Environment minister denounces oil field for paying exorbitant profits to shareholders
The federal Minister of the Environment criticizes the Canadian oil companies for not having invested money in their promises to fight against climate change.
Steven Guilbeault says the country’s major oil players promised to do something about greenhouse gas emissions, but instead funneled most of their record profits to shareholders.
It’s at least the third time in the past six months that Guilbeault’s frustration has spilled over as oil company profits soar. This time, his criticism took the form of a video posted to Twitter as major oil producers began to release their third-quarter results.
“We already put our money where our mouth is,” Guilbeault said in an interview. « I’m not sure they are. »
The industry’s first earnings report came Friday from Imperial Oil, which reported $2 billion in third-quarter earnings and $6.2 billion for the first nine months of 2022. That compares to 1, $7 billion for the first nine months of 2021.
The company said it plans to spend $1.5 billion on stock buybacks and has increased its quarterly dividend by 30%.
Cenovus, Suncor and Canadian Natural Resources are expected to release their results next week.
These four companies, plus MEG Energy and ConocoPhillips Canada, form what is called the Pathways Alliance, a consortium formed to fight climate action in the oil sands.
Oil prices rise after Russia invades Ukraine
World oil prices surged earlier this year, largely due to the Russian invasion of Ukraine, and Canadian companies reaped the rewards.
In the first six months of 2022, Pathways companies posted profits in excess of $22 billion. That compares to less than $6 billion in the first six months of 2021.
A spokesperson for the alliance did not respond to Guilbeault’s call on Friday, saying the consortium would not comment on members’ financial decisions.
Two weeks ago, the group said it would spend $24 billion over the next eight years on emissions-cutting projects, but it is seeking additional financial help from Ottawa before stepping up a gear.
Businesses could get some of what they’re asking for next week when Finance Minister Chrystia Freeland tables her fall economic statement. She could use it to modify the carbon capture and storage technology tax credit she introduced last spring.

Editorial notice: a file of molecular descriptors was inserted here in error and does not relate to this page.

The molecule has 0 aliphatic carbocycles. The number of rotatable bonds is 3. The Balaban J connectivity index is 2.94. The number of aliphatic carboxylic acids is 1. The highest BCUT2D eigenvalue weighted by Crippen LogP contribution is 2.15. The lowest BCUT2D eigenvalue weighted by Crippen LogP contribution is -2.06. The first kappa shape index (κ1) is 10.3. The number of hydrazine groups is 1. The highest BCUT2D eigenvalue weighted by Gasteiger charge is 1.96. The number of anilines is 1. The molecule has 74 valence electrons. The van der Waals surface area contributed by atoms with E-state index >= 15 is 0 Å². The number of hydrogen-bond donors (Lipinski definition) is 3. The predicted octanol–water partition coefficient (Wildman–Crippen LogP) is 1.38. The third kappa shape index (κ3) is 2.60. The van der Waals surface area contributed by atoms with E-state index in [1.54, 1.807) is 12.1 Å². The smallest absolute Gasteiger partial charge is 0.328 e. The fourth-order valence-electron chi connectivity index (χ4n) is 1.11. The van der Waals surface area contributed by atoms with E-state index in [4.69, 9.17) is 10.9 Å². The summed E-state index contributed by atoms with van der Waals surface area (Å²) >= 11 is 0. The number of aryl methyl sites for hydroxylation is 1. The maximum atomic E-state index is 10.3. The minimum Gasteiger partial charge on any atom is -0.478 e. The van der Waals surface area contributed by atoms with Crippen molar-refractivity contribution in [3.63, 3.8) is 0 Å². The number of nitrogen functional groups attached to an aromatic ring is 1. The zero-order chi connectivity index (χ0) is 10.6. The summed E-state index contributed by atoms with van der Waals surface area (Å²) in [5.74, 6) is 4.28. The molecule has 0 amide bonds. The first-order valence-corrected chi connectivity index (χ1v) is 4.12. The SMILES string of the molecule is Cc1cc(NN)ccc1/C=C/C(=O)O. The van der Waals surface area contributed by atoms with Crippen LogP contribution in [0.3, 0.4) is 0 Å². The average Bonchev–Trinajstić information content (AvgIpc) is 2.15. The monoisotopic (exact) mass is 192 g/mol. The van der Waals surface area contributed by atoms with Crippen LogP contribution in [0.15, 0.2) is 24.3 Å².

Technology that traps emissions from industrial sources and brings them underground is essential for oil and gas companies, as it is a major part of how they can continue to produce their products while meeting their emission reduction requirements. .
Incentive competition from the United States
The current tax credit — mainly to cover half the price of capital investments — will cost Ottawa about $2.6 billion over the next five years and $1.5 billion a year for the next four years.
The oil companies had asked for coverage of up to 75% and were not satisfied with the 50% offered.
Canada may be forced to up its game because the US Inflation Reduction Act offers more generous incentives for carbon capture technology.
Guilbeault said Friday he didn’t know what the tax credit plan was, though he acknowledged the U.S. incentive had changed the domestic picture.
“Of course we are looking at what the United States has done,” he said. « It’s a competitive investment world, we understand that. But at the same time, I mean, the oil sands companies are in Canada. And they can’t do emissions reduction projects in the United States. If they believe in the future of their businesses, they need to make those investments in decarbonization in Canada.”
Guilbeault said projections show that by 2050 global demand for oil will be less than a third of what it is today, and all of that will have to come from sources that don’t add emissions by production.
« Will there be a place for one of the highest emitting forms of oil if they don’t make those investments in decarbonization? I don’t think so. »